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Souls, Humans, and God

While we would urge strongly that concerns of justice and beneficence should be weighed as vigorously as concerns about protection of the blastocyst, we recognize that for many people of faith, the status of the developing embryo is a stumbling block. Many Christians would gladly support stem cell work if only they did not associate it with killing. Indeed, the effort to find ways “around” the destruction of the blastocyst suggests that this issue lurks in the minds of scientists, whether Christian or not. Many people, especially people of faith, believe that the zygote possesses a soul. As such they hold that at every stage it must be treated with dignity, as an end in itself, and not sacrificed for some further end, even the end of improved human health.

Official Roman Catholic moral theology exemplifies this belief.See, for instance, Vatican documents such as Donum Vitae (1987) and EvangeliumVitae (1995).This official theology holds that a human being must be respected as a person from “the first moment of conception.” In 1974, Roman Catholic officials stated, “From the time that the ovum is fertilized, a new life is begun which is neither that of the father nor of the mother; it is rather the life of a new human being with his own growth.”From "Declaration on Procured Abortion," quoted in Donum Vitae, 5.I.1.These officials identify three factors that contribute to the constitution of each human being: the egg from the mother, the sperm from the father, and a newly created soul infused by God. The human person here is envisioned as a “unified totality,” both corporeal and spiritual. Roman Catholic officials have noted that from fertilization it is clear that we have the first two factors - the sperm and the egg - but it is not clear whether or not we have the third factor, the God-given soul. To be sure, the presence of the soul is something that human investigation can ever detect. Hence, from the advent of in vitro fertilization, the official Roman Catholic position has relied on a better-safe-then-sorry argument. If we cannot know with certainty when it is that God imparts a soul to the developing zygote, and if we want to avoid all chance of destroying an ensouled human being, then from the “moment of conception” the developing zygote must be treated as if it were a full human person deserving of protection and respect.

In 1987 Roman Catholic officials added to this better-safe-than-sorry argument. Modern genetic science, these officials argued, appears to confirm the belief that the zygote ought to be treated as a human person from fertilization. At fertilization the mother’s DNA combines with the father’s DNA to establish a new genetic code, a code shared with no other human being. From the genetic point of view the zygote is taken to be unique, and thus individual. The officials ask: how can a human individual not be a human person? The zygote is taken to be a “personal presence”; a person with a right to life, a right that cannot be morally denied in medical research. For those who take such a position, it is understandable why the destruction of the blastocyst would be problematic, and why they would be opposed to stem cell research that uses current methods.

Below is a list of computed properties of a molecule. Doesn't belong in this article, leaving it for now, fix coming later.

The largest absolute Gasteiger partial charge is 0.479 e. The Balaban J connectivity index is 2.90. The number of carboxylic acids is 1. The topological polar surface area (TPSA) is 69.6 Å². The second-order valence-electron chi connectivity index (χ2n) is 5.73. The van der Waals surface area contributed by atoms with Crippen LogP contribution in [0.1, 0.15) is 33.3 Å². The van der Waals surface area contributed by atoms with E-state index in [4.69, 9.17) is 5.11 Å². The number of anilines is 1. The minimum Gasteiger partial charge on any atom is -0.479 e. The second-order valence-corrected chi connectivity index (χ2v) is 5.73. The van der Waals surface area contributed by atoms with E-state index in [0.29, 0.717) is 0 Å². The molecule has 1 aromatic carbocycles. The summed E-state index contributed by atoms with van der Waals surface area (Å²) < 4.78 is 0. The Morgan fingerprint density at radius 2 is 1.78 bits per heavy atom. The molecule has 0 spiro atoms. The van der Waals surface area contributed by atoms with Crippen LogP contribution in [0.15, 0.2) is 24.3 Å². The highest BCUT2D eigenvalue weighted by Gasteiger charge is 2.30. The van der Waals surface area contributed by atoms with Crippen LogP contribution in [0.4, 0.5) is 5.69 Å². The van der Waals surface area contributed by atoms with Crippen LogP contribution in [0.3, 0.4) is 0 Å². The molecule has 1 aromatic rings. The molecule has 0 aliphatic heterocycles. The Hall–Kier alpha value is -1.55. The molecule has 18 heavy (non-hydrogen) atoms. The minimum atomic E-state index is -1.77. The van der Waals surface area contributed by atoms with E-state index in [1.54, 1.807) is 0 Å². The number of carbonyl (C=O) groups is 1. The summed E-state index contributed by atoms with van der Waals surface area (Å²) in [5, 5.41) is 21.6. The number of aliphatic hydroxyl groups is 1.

However, this argument has problems both scientifically and theologically. Theologically, we should point out that a position that specifically links the possession of a soul to the time of conception has not historically been the stance of the Roman Catholic church. St. Thomas Aquinas, for instance, argued that male embryos were ‘ensouled’ at about 40 days, while female embryos were not ensouled until about 80 days in the womb. If Thomas’ views were accepted in the Church today, there would be no problem with use of the 4-day old blastocyst for scientific research! However, an even more important theological problem, in our view, is that this position, in both its historic form and its current form, sees ‘ensoulment’ as something that God instills into a person at a specific time of development. The soul is seen as a “substance” or “essence” that is infused by God. Our “soul,” then, is something that inheres in us. Whether it is given at conception, or whether it is given or gained at some later time in development, the crucial idea is that it is something that we “have.” Once we have it, we are fully human and should be protected and respected.